The robotic falcon maker who online criminals targeted

John Donald

Entrepreneur John Donald, who sells robotic falcons all over the world, still finds it hard to believe that the pandemic led to his fall victim to cybercrime.

The tech-savvy grandfather claimed that fraudsters targeted him as his family business struggled to deal with a 95% decline in turnover.

Although the 72-year-old was extremely dubious, he eventually gave in to their demands and wired almost £100,000 to a fictitious bank account.

According to what he said to BBC Scotland, "My wife thought I was having a nervous breakdown when she came through the door just as this process was coming to a close.

That was extremely stressful. I wouldn't want anyone to experience it. ".

According to recent statistics from Police Scotland, there were 17,000 cases of fraud last year, the vast majority of which were committed online, an increase of 68% since 2018.

Robotic Falcon
Robotic birds are sold all over the world by Mr. Donald's business.

Robotic peregrine falcons are created by Mr. Donald's North Berwick business, Robop, to kill birds.

Covid severely hurt the company, which sold its products in 17 different nations.

One Friday in December 2020 at 16:30, Mr. Donald was wracked with worry about the future of the business when he got a call.

One of the worst events in his life began as a result of it.

The caller claimed they were from a joint banking task force and had found fraud in his account while speaking in a well-to-do accent from Edinburgh.

It was done in a very, very sophisticated manner, and I was under a lot of stress at the time, said Mr. Donald.

Something was seriously wrong, his gut told him.

But as he probed, it became apparent that the caller knew a great deal about him and his company. Their explanations seemed reasonable to Mr. Donald.

He attempted to call his bank using a different phone but was unable to do so.

Person typing on a keyboard

The caller then intensified his or her pressure.

They essentially stated that we have this time window because there is a discrepancy between what we see on our system and what you see on yours, so we need to finish this as soon as possible, according to Mr. Donald.

"They asked me to move money from one account into another in my name.

This took longer than five minutes. For an hour, this continued.

"I later felt incredibly stupid, but at the time it seemed like there was no other choice. ".

After six weeks, his bank refunded the missing funds after a friend connected Mr. Donald with the Cyber and Fraud Centre Scotland.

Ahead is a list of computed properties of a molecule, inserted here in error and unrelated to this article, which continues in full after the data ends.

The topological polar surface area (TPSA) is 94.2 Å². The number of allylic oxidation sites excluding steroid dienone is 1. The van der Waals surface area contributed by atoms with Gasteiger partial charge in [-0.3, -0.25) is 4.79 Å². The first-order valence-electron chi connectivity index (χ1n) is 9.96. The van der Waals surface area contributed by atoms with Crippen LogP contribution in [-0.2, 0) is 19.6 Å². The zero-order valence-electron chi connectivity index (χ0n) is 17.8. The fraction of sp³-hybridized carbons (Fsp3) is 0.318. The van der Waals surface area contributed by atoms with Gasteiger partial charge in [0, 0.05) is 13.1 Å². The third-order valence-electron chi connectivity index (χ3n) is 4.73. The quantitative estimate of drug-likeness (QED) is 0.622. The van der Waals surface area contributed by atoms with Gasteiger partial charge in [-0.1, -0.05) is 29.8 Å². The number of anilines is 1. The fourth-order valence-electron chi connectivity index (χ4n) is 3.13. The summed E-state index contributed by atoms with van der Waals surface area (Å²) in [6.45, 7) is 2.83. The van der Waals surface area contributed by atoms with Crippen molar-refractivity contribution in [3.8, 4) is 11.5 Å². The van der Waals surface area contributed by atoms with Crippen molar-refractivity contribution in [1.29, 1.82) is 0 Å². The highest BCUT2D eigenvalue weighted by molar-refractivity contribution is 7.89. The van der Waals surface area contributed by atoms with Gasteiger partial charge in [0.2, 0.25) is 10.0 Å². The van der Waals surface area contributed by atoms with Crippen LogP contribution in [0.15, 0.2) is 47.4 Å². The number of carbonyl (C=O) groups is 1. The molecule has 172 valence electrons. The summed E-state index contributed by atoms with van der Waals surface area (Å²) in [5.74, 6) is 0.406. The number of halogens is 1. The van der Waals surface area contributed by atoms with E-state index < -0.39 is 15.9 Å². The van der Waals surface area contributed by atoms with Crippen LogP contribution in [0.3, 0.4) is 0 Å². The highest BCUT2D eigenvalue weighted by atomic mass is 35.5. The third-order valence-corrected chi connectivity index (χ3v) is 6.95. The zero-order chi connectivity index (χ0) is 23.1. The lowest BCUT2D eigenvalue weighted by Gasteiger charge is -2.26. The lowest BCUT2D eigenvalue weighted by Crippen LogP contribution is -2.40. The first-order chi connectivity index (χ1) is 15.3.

Jude McCorry, the center's CEO, noted that not everyone had such good fortune.

She continued, "We recently witnessed a fraud in which a property deal involved the transfer of £700,000 to the incorrect account.

Not a company, but a person was involved in that. It was significant, and the investigation is ongoing.

"Instead of constantly responding to these crimes, we need to consider how we can prevent them. ".

Police Scotland's top officers think that cybercrime is vastly underreported and that the most recent statistics only scratch the surface.

The difficulty has increased to the point where only about 16 percent of cases of fraud are currently detected, which has decreased by half in recent years.

The involvement of Scottish criminal organizations is growing, according to Assistant Chief Constable Andy Freeburn.

"What we have seen over the last year is emerging serious and organized crime groups operating in that space, trying to take advantage of the Scottish public through cyber, through fraud," he said. "We are now actively working against those gangs.

"We won't be able to escape this situation by making arrests. Scotland is under a serious threat.

"With the help of our banking and financial partners, we are successfully locating individuals and recovering money.

"However, we are also enhancing our prevention messaging, making it very clear to the general public how they can help themselves by not disclosing details, ensuring their computer software is up to date, and reporting anything suspicious to us. ".

In order to purchase new tools and give all of its operational officers training, Police Scotland is investing an additional £4.3 million in its cybercrime strategy.

The force has also developed a protocol to make sure that its use of modern technology is morally correct.

Mr. Donald asserted that the general public needs to be aware of how sophisticated cyber fraud can be.

The fraud line for your bank should be on your phone's speed dial, he continued.

"And, for the bank to kindly respond to calls made to these numbers.

. "

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